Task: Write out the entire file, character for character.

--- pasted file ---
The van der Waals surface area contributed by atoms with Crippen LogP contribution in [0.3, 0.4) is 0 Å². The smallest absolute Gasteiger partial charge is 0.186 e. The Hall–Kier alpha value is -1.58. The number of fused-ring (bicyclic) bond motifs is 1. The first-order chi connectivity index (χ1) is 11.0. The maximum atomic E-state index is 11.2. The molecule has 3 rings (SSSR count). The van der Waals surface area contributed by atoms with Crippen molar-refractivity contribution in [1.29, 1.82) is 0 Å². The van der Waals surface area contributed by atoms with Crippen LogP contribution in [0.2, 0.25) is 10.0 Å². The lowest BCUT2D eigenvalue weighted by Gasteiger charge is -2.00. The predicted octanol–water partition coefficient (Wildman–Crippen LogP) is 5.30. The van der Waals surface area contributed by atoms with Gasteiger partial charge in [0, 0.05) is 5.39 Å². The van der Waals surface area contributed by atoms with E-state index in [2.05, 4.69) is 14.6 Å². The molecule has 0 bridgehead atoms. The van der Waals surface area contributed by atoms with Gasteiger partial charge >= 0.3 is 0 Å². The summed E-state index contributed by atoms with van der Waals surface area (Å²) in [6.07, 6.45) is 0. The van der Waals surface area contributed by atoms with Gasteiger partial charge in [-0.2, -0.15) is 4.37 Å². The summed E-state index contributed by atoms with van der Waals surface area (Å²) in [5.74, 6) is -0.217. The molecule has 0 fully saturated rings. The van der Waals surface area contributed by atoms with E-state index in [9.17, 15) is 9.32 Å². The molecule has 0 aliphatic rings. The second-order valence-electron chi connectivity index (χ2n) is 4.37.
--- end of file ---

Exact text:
The van der Waals surface area contributed by atoms with Crippen LogP contribution in [0.3, 0.4) is 0 Å². The smallest absolute Gasteiger partial charge is 0.186 e. The Hall–Kier alpha value is -1.58. The number of fused-ring (bicyclic) bond motifs is 1. The first-order chi connectivity index (χ1) is 11.0. The maximum atomic E-state index is 11.2. The molecule has 3 rings (SSSR count). The van der Waals surface area contributed by atoms with Crippen molar-refractivity contribution in [1.29, 1.82) is 0 Å². The van der Waals surface area contributed by atoms with Crippen LogP contribution in [0.2, 0.25) is 10.0 Å². The lowest BCUT2D eigenvalue weighted by Gasteiger charge is -2.00. The predicted octanol–water partition coefficient (Wildman–Crippen LogP) is 5.30. The van der Waals surface area contributed by atoms with Gasteiger partial charge in [0, 0.05) is 5.39 Å². The van der Waals surface area contributed by atoms with E-state index in [2.05, 4.69) is 14.6 Å². The molecule has 0 bridgehead atoms. The van der Waals surface area contributed by atoms with Gasteiger partial charge >= 0.3 is 0 Å². The summed E-state index contributed by atoms with van der Waals surface area (Å²) in [6.07, 6.45) is 0. The van der Waals surface area contributed by atoms with Gasteiger partial charge in [-0.2, -0.15) is 4.37 Å². The summed E-state index contributed by atoms with van der Waals surface area (Å²) in [5.74, 6) is -0.217. The molecule has 0 fully saturated rings. The van der Waals surface area contributed by atoms with E-state index in [9.17, 15) is 9.32 Å². The molecule has 0 aliphatic rings. The second-order valence-electron chi connectivity index (χ2n) is 4.37.